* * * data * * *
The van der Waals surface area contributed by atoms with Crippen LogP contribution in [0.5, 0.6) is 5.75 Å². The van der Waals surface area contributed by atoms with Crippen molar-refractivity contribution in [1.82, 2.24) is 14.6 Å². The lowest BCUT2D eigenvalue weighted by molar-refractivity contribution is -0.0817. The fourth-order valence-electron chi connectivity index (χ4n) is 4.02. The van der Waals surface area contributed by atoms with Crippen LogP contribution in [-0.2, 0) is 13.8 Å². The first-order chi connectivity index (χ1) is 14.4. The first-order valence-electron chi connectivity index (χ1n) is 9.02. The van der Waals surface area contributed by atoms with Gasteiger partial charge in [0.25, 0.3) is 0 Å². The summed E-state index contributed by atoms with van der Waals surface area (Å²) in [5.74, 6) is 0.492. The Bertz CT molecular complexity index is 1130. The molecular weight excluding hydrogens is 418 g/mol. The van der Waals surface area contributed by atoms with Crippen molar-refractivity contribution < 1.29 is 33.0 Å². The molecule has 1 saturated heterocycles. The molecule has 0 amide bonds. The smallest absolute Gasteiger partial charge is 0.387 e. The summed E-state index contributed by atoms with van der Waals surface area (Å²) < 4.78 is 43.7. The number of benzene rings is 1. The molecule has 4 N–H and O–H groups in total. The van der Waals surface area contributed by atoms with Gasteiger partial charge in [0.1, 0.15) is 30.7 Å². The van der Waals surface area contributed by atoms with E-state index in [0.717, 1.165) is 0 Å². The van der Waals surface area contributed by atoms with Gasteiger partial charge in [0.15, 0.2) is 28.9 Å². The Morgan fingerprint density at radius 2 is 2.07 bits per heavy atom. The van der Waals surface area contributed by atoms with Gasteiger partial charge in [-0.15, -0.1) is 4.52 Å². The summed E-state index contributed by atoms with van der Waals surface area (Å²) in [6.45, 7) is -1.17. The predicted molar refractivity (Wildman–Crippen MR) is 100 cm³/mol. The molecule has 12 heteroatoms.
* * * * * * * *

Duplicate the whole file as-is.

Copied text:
The van der Waals surface area contributed by atoms with Crippen LogP contribution in [0.5, 0.6) is 5.75 Å². The van der Waals surface area contributed by atoms with Crippen molar-refractivity contribution in [1.82, 2.24) is 14.6 Å². The lowest BCUT2D eigenvalue weighted by molar-refractivity contribution is -0.0817. The fourth-order valence-electron chi connectivity index (χ4n) is 4.02. The van der Waals surface area contributed by atoms with Crippen LogP contribution in [-0.2, 0) is 13.8 Å². The first-order chi connectivity index (χ1) is 14.4. The first-order valence-electron chi connectivity index (χ1n) is 9.02. The van der Waals surface area contributed by atoms with Gasteiger partial charge in [0.25, 0.3) is 0 Å². The summed E-state index contributed by atoms with van der Waals surface area (Å²) in [5.74, 6) is 0.492. The Bertz CT molecular complexity index is 1130. The molecular weight excluding hydrogens is 418 g/mol. The van der Waals surface area contributed by atoms with Crippen molar-refractivity contribution < 1.29 is 33.0 Å². The molecule has 1 saturated heterocycles. The molecule has 0 amide bonds. The smallest absolute Gasteiger partial charge is 0.387 e. The summed E-state index contributed by atoms with van der Waals surface area (Å²) < 4.78 is 43.7. The number of benzene rings is 1. The molecule has 4 N–H and O–H groups in total. The van der Waals surface area contributed by atoms with Gasteiger partial charge in [0.1, 0.15) is 30.7 Å². The van der Waals surface area contributed by atoms with E-state index in [0.717, 1.165) is 0 Å². The van der Waals surface area contributed by atoms with Gasteiger partial charge in [0.15, 0.2) is 28.9 Å². The Morgan fingerprint density at radius 2 is 2.07 bits per heavy atom. The van der Waals surface area contributed by atoms with Gasteiger partial charge in [-0.15, -0.1) is 4.52 Å². The summed E-state index contributed by atoms with van der Waals surface area (Å²) in [6.45, 7) is -1.17. The predicted molar refractivity (Wildman–Crippen MR) is 100 cm³/mol. The molecule has 12 heteroatoms.